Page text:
“He wasn’t even old enough to drink,” Todd said. “He would’ve told you that too — it’s no secret.”
Todd said their community is “devastated” by Wooden’s death.
“Nashom,” he said, “who would have thought?”
André Robert Lee, a filmmaker and educator who was friends with Wooden, told BuzzFeed News he was “so blown away” when he first moved to New York City and saw Mona Foot perform in clubs, with her sky-high heels.
Lee said he watched Mona Foot’s performances for years before he and Wooden became friends.
“We had our own little personal friendship that was separate from everything. And I accepted that. I was never going to be as cool and glitzy and glamorous as all those other stuff,” Lee said.
After a while, performing as Mona Foot took a toll. Wooden told Paper Mag in a 2017 interview, “I was in drag so much that I was losing my mind.”
“Towards the end, I became miserable because it wasn’t my dream to be some downtown nightlife drag queen superstar,” he said. “It seemed like it was out of my control. I was making so much money and losing myself in the character. No matter how much I introduced myself as Nashom, people called me Mona.”
Lee recalled Wooden talking about wanting to do more than just drag.
“He said, ‘I’m this and I love it, but I feel like I’m so much more,'” Lee said. “He didn’t hate his [drag] persona. But he wanted something more.”
Wooden, he said, was “so big and incredible and such a major performer” — and he was ambitious, too.
“When you have that much talent,” Lee said, “how can you not be?”
Wooden’s friends say he had a wicked sense of humor, both on and off stage.
“Nashom was kind of a pragmatic fatalist in the best way. He was resigned to the horribleness of things and we would just laugh about it,” Todd said. “He was a riveting performer, and hilarious.”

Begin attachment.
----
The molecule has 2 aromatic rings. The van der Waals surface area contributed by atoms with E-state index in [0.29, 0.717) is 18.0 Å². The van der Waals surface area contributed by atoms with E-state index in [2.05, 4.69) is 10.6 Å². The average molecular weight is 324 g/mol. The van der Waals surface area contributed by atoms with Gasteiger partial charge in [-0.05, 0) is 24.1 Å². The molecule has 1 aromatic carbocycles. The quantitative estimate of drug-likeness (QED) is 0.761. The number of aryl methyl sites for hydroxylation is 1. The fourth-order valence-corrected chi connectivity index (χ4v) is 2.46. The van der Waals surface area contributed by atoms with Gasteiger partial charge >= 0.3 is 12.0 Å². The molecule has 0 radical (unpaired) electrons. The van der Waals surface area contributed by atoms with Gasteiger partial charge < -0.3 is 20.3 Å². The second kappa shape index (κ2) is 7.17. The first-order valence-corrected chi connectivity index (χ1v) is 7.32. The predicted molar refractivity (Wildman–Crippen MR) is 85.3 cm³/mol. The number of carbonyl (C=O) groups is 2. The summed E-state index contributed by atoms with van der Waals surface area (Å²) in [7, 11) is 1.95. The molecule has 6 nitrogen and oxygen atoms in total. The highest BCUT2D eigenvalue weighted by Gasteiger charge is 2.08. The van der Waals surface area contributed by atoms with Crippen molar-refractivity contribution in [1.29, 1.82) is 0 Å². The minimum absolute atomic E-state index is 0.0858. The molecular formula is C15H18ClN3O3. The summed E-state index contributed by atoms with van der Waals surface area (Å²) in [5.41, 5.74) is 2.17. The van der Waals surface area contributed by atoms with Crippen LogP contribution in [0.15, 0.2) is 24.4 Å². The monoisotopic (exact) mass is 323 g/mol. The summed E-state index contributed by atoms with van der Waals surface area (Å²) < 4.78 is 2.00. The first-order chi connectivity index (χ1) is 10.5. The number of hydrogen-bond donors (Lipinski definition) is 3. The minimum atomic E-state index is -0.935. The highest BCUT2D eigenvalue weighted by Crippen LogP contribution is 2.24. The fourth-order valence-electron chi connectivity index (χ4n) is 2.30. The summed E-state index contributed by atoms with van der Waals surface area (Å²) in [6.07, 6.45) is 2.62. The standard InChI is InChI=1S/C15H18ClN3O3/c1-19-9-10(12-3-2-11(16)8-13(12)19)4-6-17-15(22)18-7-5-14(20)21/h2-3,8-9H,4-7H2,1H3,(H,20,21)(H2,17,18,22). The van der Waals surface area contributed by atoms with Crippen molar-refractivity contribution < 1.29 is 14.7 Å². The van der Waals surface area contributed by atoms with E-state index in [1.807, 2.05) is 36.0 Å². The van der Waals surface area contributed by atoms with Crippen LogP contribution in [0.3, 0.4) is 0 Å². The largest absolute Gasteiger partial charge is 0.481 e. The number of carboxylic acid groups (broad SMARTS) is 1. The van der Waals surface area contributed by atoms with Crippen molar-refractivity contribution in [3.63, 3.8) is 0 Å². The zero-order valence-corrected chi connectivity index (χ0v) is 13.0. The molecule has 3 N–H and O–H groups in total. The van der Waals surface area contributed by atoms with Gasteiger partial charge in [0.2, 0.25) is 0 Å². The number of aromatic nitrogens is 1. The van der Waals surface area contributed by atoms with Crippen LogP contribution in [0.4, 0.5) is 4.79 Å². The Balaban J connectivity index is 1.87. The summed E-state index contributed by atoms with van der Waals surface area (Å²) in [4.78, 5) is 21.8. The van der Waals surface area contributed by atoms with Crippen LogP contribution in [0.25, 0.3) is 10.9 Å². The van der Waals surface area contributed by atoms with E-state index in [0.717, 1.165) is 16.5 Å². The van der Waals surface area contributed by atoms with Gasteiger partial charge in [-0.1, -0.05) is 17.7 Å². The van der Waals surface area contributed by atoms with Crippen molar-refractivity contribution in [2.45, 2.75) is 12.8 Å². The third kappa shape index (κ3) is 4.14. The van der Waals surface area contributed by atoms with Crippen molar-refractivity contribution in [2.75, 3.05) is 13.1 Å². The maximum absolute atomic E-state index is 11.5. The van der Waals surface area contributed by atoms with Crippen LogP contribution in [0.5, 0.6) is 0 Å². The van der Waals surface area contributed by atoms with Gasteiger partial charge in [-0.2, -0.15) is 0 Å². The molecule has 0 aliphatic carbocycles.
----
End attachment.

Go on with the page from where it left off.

“He did not suffer fools — at all,” he added.
Cobbett remembers him and Wooden cracking each other up.
“Nashom was an incredible wit. He was just so funny,” he said. Wooden also loved the outdoors, Cobbett said. They camped and hiked together often.
Lee called Wooden’s death a “tremendous loss.”
“This situation in the world right now is really scary. I didn’t expect it to come so fast, and so close,” he said. “It hurts deeply. … It’s like I lost my brother.”
Though Cobbett “saw the storm coming” in early March, he didn’t think the coronavirus would really affect those around him.
“We were still under the illusion that — you know, we survived hurricanes, blackouts, 9/11, the AIDS crisis, and we thought we would survive this too,” he said. But Cobbett had a premonition last week, as coronavirus cases and death rates skyrocketed.
“I knew it was going to take somebody. I just knew it. I didn’t know who it would be, but I just got really scared,” he said.
By the end of the pandemic, Cobbett said, “there’s nobody it’s not going to touch.”
Before he fell ill, Cobbett said Wooden had told friends and family that he wanted to be cremated.
“We carried out his wishes yesterday,” Cobbett said. “He was cremated at Greenwood Cemetery at 3:30.”